And it’s some says “The Little Californy” is the best;
But the sweetest slice of all I ever wedged in my head,
Is the old “Edingburg Mounting-sprout,” of the west.

You don’t want no punkins nigh your wortermelon vines ?
?Cause, some-way-another, they’ll spile your melons, shore; ?
I’ve seed ?em taste like punkins, from the core to the rines,
Which may be a fact you have heerd of before

But your melons that’s raised right and ?tended to with care,
You can walk around amongst ?em with a parent’s pride and joy,
And thump ?em on the heads with as fatherly a air
As ef each one of them was your little girl er boy.

I joy in my hart jest to hear that rippin’ sound
When you split one down the back and jolt the halves in two,
And the friends you love the best is gethered all around ?
And you says unto your sweethart, “Oh, here’s the core fer you!”

And I like to slice ?em up in big pieces fer ?em all,
Espeshally the childern, and watch theyr high delight
As one by one the rines with theyr pink notches falls,
And they holler fer some more, with unquenched appetite.

Boys takes to it natchurl, and I like to see ?em eat ?
A slice of wortermelon’s like a frenchharp in theyr hands,
And when they “saw” it through theyr mouth sich music can’t be beat ?
?Cause it’s music both the sperit and the stummick understands.

Oh, they’s more in wortermelons than the purty-colored meat,
And the overflowin’ sweetness of the worter squshed betwixt
The up’ard and the down’ard motions of a feller’s teeth,
And it’s the taste of ripe old age and juicy childhood mixed.

Fer I never taste a melon but my thoughts flies away
To the summertime of youth; and again I see the dawn,
And the fadin’ afternoon of the long summer day,
And the dusk and dew a-fallin’, and the night a-comin’ on.

And thare’s the corn around us, and the lispin’ leaves and trees,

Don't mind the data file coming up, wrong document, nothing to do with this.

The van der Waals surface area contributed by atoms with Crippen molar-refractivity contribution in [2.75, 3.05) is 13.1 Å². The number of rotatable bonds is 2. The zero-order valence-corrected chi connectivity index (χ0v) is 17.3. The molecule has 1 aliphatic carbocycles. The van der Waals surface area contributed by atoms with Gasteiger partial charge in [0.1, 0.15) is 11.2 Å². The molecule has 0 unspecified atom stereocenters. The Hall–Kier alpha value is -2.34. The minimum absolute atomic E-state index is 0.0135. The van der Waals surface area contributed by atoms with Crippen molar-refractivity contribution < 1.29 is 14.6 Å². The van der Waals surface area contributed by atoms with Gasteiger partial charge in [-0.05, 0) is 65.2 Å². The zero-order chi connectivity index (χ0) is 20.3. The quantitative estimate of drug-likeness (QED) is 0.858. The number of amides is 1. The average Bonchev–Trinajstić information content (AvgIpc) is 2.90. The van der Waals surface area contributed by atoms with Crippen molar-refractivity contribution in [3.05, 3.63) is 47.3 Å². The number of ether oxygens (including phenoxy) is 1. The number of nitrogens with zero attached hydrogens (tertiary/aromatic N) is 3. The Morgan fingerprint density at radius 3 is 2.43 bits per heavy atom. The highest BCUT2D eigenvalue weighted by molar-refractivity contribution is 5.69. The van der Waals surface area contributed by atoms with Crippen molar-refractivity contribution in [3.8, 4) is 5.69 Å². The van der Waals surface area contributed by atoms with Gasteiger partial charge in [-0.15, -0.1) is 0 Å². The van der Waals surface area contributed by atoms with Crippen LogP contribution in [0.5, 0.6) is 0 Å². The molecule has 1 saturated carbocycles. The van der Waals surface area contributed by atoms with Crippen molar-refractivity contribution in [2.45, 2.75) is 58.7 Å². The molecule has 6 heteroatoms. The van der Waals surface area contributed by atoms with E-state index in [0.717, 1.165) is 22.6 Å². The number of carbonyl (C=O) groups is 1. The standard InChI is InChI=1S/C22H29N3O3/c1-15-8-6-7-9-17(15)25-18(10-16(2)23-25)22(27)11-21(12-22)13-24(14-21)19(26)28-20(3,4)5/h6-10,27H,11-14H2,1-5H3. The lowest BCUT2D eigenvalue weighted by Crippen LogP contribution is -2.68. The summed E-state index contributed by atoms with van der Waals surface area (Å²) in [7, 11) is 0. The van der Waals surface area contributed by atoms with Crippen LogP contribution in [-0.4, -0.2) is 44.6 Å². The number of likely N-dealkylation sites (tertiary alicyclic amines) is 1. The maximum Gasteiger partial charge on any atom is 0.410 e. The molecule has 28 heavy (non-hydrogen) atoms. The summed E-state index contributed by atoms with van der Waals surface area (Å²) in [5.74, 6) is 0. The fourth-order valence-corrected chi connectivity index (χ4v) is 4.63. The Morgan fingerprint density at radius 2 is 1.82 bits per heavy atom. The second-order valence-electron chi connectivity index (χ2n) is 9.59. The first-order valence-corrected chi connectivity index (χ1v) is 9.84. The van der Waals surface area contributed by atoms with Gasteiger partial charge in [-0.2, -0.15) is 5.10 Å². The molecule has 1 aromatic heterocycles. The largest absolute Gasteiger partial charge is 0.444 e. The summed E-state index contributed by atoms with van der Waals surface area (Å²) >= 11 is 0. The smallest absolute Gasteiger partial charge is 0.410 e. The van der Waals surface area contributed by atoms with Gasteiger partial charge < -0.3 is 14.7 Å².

And the stars a-peekin’ down on us as still as silver mice,
And us boys in the wortermelons on our hands and knees,
And the new-moon hangin’ ore us like a yeller-cored slice.

Oh! it’s wortermelon time is a-comin’ round again,
And they ain’t no man a-livin’ any tickleder’n me,
Fer the way I hanker after wortermelons is a sin ?
Which is the why and wharefore, as you can plainly see.

——————————————————————-

photo by Sanja Gjenero at
http://www.rgbstock.com/photo/n59rxUo/half+watermelon

 

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Friends, my heart is half aweary
Of its happiness to-night;
Though your songs are gay and cheery,
And your spirits feather-light,
There’s a ghostly music haunting
Still the heart of every guest
And a voiceless chorus chanting
That the Old Times were the best. 

Chorus: 

All about is bright and pleasant
With the sound of song and jest,
Yet a feeling’s ever present
That the Old Times were the best.

 

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O touch me with your hands –
………………….For pity’s sake!
My brow throbs ever on with such an ache
As only your cool touch may take away;
………………….And so, I pray
You, touch me with your hands!

Touch – touch me with your hands –
…………………..Smooth back the hair
You once caressed, and kissed, and called so fair
That I did dream its gold would wear away,
…………………..And lo, to-day –
O touch me with your hands!

Just touch me with your hands,
…………………..And let them pass
My weary eyelids with the old caress,
And lull me till I sleep. Then go your way,
…………………..That Death may say:
He touched her with his hands.